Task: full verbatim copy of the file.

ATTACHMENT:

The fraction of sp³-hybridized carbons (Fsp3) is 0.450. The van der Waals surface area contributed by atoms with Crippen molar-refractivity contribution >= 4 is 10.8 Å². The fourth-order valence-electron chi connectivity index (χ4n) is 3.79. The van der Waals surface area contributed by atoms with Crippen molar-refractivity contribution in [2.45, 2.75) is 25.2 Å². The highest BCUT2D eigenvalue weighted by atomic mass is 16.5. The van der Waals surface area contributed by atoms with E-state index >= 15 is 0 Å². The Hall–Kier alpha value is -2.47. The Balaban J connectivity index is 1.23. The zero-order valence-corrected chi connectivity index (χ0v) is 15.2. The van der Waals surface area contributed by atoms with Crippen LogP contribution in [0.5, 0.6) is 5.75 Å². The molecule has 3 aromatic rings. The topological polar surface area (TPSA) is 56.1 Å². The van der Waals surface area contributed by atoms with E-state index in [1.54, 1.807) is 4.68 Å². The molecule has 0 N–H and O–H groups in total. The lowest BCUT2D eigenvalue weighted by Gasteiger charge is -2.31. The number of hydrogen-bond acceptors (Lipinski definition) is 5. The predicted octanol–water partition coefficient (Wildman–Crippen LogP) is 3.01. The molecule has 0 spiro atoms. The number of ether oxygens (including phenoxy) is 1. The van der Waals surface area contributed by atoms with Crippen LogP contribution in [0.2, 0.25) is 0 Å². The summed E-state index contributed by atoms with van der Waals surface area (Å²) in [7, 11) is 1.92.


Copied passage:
The fraction of sp³-hybridized carbons (Fsp3) is 0.450. The van der Waals surface area contributed by atoms with Crippen molar-refractivity contribution >= 4 is 10.8 Å². The fourth-order valence-electron chi connectivity index (χ4n) is 3.79. The van der Waals surface area contributed by atoms with Crippen molar-refractivity contribution in [2.45, 2.75) is 25.2 Å². The highest BCUT2D eigenvalue weighted by atomic mass is 16.5. The van der Waals surface area contributed by atoms with E-state index >= 15 is 0 Å². The Hall–Kier alpha value is -2.47. The Balaban J connectivity index is 1.23. The zero-order valence-corrected chi connectivity index (χ0v) is 15.2. The van der Waals surface area contributed by atoms with Crippen LogP contribution in [0.5, 0.6) is 5.75 Å². The molecule has 3 aromatic rings. The topological polar surface area (TPSA) is 56.1 Å². The van der Waals surface area contributed by atoms with E-state index in [1.54, 1.807) is 4.68 Å². The molecule has 0 N–H and O–H groups in total. The lowest BCUT2D eigenvalue weighted by Gasteiger charge is -2.31. The number of hydrogen-bond acceptors (Lipinski definition) is 5. The predicted octanol–water partition coefficient (Wildman–Crippen LogP) is 3.01. The molecule has 0 spiro atoms. The number of ether oxygens (including phenoxy) is 1. The van der Waals surface area contributed by atoms with Crippen LogP contribution in [0.2, 0.25) is 0 Å². The summed E-state index contributed by atoms with van der Waals surface area (Å²) in [7, 11) is 1.92.